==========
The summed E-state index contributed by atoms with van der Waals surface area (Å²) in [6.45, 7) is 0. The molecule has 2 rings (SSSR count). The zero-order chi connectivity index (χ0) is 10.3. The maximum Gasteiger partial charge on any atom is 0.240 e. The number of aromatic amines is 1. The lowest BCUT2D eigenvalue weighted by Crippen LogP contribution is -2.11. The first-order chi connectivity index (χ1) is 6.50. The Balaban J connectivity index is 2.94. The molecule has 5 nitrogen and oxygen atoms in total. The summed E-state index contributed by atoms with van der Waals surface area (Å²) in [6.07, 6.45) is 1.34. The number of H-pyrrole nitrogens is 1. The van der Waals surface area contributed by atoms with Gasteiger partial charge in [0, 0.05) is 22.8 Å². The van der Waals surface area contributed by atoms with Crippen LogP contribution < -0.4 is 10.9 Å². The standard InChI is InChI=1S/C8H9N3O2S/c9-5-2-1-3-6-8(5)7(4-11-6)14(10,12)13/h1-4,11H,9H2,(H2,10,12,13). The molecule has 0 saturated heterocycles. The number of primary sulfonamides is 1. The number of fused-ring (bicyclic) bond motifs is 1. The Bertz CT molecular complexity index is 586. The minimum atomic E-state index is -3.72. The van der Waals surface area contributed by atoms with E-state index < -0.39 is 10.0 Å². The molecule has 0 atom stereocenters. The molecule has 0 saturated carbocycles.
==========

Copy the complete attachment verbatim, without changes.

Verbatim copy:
The summed E-state index contributed by atoms with van der Waals surface area (Å²) in [6.45, 7) is 0. The molecule has 2 rings (SSSR count). The zero-order chi connectivity index (χ0) is 10.3. The maximum Gasteiger partial charge on any atom is 0.240 e. The number of aromatic amines is 1. The lowest BCUT2D eigenvalue weighted by Crippen LogP contribution is -2.11. The first-order chi connectivity index (χ1) is 6.50. The Balaban J connectivity index is 2.94. The molecule has 5 nitrogen and oxygen atoms in total. The summed E-state index contributed by atoms with van der Waals surface area (Å²) in [6.07, 6.45) is 1.34. The number of H-pyrrole nitrogens is 1. The van der Waals surface area contributed by atoms with Gasteiger partial charge in [0, 0.05) is 22.8 Å². The van der Waals surface area contributed by atoms with Crippen LogP contribution < -0.4 is 10.9 Å². The standard InChI is InChI=1S/C8H9N3O2S/c9-5-2-1-3-6-8(5)7(4-11-6)14(10,12)13/h1-4,11H,9H2,(H2,10,12,13). The molecule has 0 saturated heterocycles. The number of primary sulfonamides is 1. The number of fused-ring (bicyclic) bond motifs is 1. The Bertz CT molecular complexity index is 586. The minimum atomic E-state index is -3.72. The van der Waals surface area contributed by atoms with E-state index < -0.39 is 10.0 Å². The molecule has 0 atom stereocenters. The molecule has 0 saturated carbocycles.